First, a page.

Sunday dawned all too soon, and after a bit of excitement as we purchased something VERY exciting that will certainly enhance future trips – more on this another time- and a fry up; it was time to say our farewells. The weather gods had been on our side and we enjoyed the warmth of the sunshine as we relaxed this morning.

We’d had a great weekend – this was more about catching up than seeing the area however we all agreed that Market Deeping was a nice place to explore. We HIGHLY recommend a visit to Grasmere Farm butchers for your local meat fix. Our walk was really enjoyable – West Deeping was especially pretty.

Until next time


Adventures on The Trans Pennine Trail

Gandalf the VW is parked high up above the Trans Pennine Trail, overlooking Wogden Moor on the outskirts of Carlecotes, South Yorkshire.  Our home for the next three nights is Thurlmoor Farm, a Camping and Caravanning Club Certified Site.

We had a pleasant and easy journey ‘oooop north’ on Friday morning making one slight detour to pick up some supplies from the wonderful Hinchcliff’s Farm shop near Holmfirth. We had lots of fun shopping for local meats, cheeses, local gins and beers to see us through the May Bank Holiday weekend. This place is heaven for local food and drink lovers like ourselves, and we could have easily bought EVERY thing inside. The butchers and deli counters were immense, and the local gins were in abundant supply.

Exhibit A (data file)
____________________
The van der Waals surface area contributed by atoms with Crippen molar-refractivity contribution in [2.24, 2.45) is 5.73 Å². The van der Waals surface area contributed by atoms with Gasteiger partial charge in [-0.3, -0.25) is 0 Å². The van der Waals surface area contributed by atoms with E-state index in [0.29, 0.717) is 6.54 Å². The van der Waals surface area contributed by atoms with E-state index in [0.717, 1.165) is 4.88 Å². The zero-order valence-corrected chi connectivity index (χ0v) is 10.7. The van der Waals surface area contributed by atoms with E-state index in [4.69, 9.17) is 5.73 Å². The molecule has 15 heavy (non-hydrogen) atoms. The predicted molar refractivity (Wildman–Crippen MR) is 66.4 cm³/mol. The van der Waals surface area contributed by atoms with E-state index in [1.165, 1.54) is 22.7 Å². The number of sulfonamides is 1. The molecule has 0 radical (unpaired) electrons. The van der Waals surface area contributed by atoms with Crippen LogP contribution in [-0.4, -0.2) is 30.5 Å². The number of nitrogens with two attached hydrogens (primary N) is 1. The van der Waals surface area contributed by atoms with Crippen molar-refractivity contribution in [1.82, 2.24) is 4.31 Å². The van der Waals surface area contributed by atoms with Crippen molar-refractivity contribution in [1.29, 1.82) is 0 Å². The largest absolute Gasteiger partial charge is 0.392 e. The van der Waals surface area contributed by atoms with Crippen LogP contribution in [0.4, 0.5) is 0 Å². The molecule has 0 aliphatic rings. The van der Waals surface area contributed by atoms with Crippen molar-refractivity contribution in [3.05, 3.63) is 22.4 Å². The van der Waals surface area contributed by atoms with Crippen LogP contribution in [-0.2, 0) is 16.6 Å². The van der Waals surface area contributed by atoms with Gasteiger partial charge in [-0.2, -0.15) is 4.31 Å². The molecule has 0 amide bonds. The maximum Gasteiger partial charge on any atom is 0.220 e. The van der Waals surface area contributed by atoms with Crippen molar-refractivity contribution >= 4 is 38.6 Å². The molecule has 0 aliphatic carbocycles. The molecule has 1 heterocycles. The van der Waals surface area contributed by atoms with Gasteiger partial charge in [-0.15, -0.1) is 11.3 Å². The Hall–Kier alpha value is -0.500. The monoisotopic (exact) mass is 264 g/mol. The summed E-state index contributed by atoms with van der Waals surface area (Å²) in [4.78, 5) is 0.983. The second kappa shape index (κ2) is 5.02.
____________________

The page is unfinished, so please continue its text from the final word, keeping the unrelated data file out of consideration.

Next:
With our supplies purchased and packed away we made the 20 minute journey to the campsite, arriving around 3pm- just as the sun decided to take over from the showers we’d encounter throughout our journey.

The views from Thurlmoor Farm are wonderful. It is situated at 1100 feet and landscaped into two separate terraces. We were given a very friendly welcome by campsite owner Mandy and we were excited to be able to pitch up sideways. We took advantage of the room and set our the canopy as well as our trusty friend the tailgate awning – serving as our ensuite bathroom this weekend again! There are no facilities other than hook up, water and disposal at this site and as such the fee was very low at just £13 pn. The views were just great and we could see in the valley below us the Trans Pennine Trail – our reason for booking this site. 

Unfortunately – our neighbours ended up pitching their caravan very much on top of us. I’m not entirely sure it was their fault- pitches wernt marked and at the same time they arrived another van arrived the other side of them. We assumed someone would be coming the other side of us, otherwise we probably would have asked to moved to pitch number 1- which would have left a pitch between us. But as it happened no-one else arrived and the van the other side of our neighbours only stayed one night – so with perhaps a little more planning from the owners it could have been avoided. As it happens though our neighbours were fairly quiet – it just looks obscene on pictures given how much other space there was in the camping field! We were aware of them and I’m sure they were aware of us too. Hey ho – it could have been worse!